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Cutting a non linear spiral thread

Component for bomb release cabinet

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Brian Wood16/02/2013 16:30:48
2576 forum posts
39 photos

Hello Everyone,

I have puzzled on and off for years on how the guidance form was machined 70 years ago without the benefit of today's CNC methods

These components were made in ten's of thousands in the USA. It it superbly made and finished, the thread form has I think been ground after milling. The barrel is 1/2 inch diameter and the groove is 29 degree ACME form.

My question is how would you go aboutdoing this using mechanical methods alone to form the logarithmic shape, there must be amongst the forum members plenty of experience. I have my own ideas, but it would be interesting to see what the rest of you think. There should be 3 photos if I've pushed all the right buttons.

Brian

Brian Wood16/02/2013 17:29:11
2576 forum posts
39 photos

dcp_5399.jpgdcp_5400.jpg

Edited By Wolfie on 17/02/2013 13:32:02

Ady116/02/2013 17:50:53
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5159 forum posts
738 photos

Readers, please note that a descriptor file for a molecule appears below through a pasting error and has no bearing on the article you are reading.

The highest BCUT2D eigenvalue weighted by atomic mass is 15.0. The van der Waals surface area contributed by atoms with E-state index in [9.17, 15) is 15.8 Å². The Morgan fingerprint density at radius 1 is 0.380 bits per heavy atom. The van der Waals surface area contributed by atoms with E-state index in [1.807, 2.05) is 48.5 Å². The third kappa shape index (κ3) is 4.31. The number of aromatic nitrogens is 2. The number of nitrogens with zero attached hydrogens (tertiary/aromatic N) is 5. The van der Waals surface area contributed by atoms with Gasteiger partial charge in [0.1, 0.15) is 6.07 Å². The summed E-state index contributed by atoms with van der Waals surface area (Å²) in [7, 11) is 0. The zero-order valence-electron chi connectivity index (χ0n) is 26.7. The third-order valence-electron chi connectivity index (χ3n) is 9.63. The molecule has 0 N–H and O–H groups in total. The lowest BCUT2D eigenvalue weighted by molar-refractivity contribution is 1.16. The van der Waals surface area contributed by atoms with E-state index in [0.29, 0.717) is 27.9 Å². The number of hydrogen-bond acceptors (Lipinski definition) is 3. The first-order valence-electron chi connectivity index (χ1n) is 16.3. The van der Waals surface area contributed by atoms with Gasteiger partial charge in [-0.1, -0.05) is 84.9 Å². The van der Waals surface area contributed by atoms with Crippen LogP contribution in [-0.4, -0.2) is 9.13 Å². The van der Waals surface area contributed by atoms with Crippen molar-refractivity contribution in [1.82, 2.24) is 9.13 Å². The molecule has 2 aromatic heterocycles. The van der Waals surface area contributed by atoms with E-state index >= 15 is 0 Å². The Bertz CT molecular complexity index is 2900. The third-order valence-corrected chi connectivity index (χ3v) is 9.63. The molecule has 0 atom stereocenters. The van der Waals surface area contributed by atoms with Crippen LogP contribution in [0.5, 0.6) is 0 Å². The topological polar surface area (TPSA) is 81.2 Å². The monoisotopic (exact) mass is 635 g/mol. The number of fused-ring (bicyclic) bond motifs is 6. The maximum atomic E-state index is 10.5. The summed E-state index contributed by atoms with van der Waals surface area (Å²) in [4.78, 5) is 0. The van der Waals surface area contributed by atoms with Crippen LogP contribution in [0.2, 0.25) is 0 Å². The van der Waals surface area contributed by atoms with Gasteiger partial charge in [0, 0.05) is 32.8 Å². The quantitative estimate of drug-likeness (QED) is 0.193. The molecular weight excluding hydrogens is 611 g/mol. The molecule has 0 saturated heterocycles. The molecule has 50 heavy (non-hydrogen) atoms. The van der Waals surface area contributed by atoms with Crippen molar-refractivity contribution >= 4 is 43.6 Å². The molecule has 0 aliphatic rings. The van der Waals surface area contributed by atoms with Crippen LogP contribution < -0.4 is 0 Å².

Edited By Wolfie on 17/02/2013 13:33:15

Bazyle16/02/2013 18:26:33
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6375 forum posts
222 photos

I don't know about then but now, not having a CNC setup, I would couple the mill table to a universal dividing head using a spiral pulley and a wire instead of gears. Od course that means a spiral has to be made thus creating a new problem.smile p

Is it specifically a logarithmic relationship of just not linear?

Michael Gilligan16/02/2013 18:27:21
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20289 forum posts
1064 photos

Brian,

See if this makes sense ...

It is possible to vary the effective pitch of a leadscrew by running it at an angle to the slide.

[My Gaertner Toolmaker's Microscope has this adjustment, for calibration]

... Note that the Nut is allowed to float sideways.

However; instead of angling the screw, the nut can be made to follow a profile.

I see that you already have a Taper Turning attachment ... There are similarities.

MichaelG.

 

P.S. ... I presume that the thread would be milled [can you see any evidence?]

Edited By Wolfie on 17/02/2013 13:34:21

Clive Foster16/02/2013 18:28:13
3171 forum posts
113 photos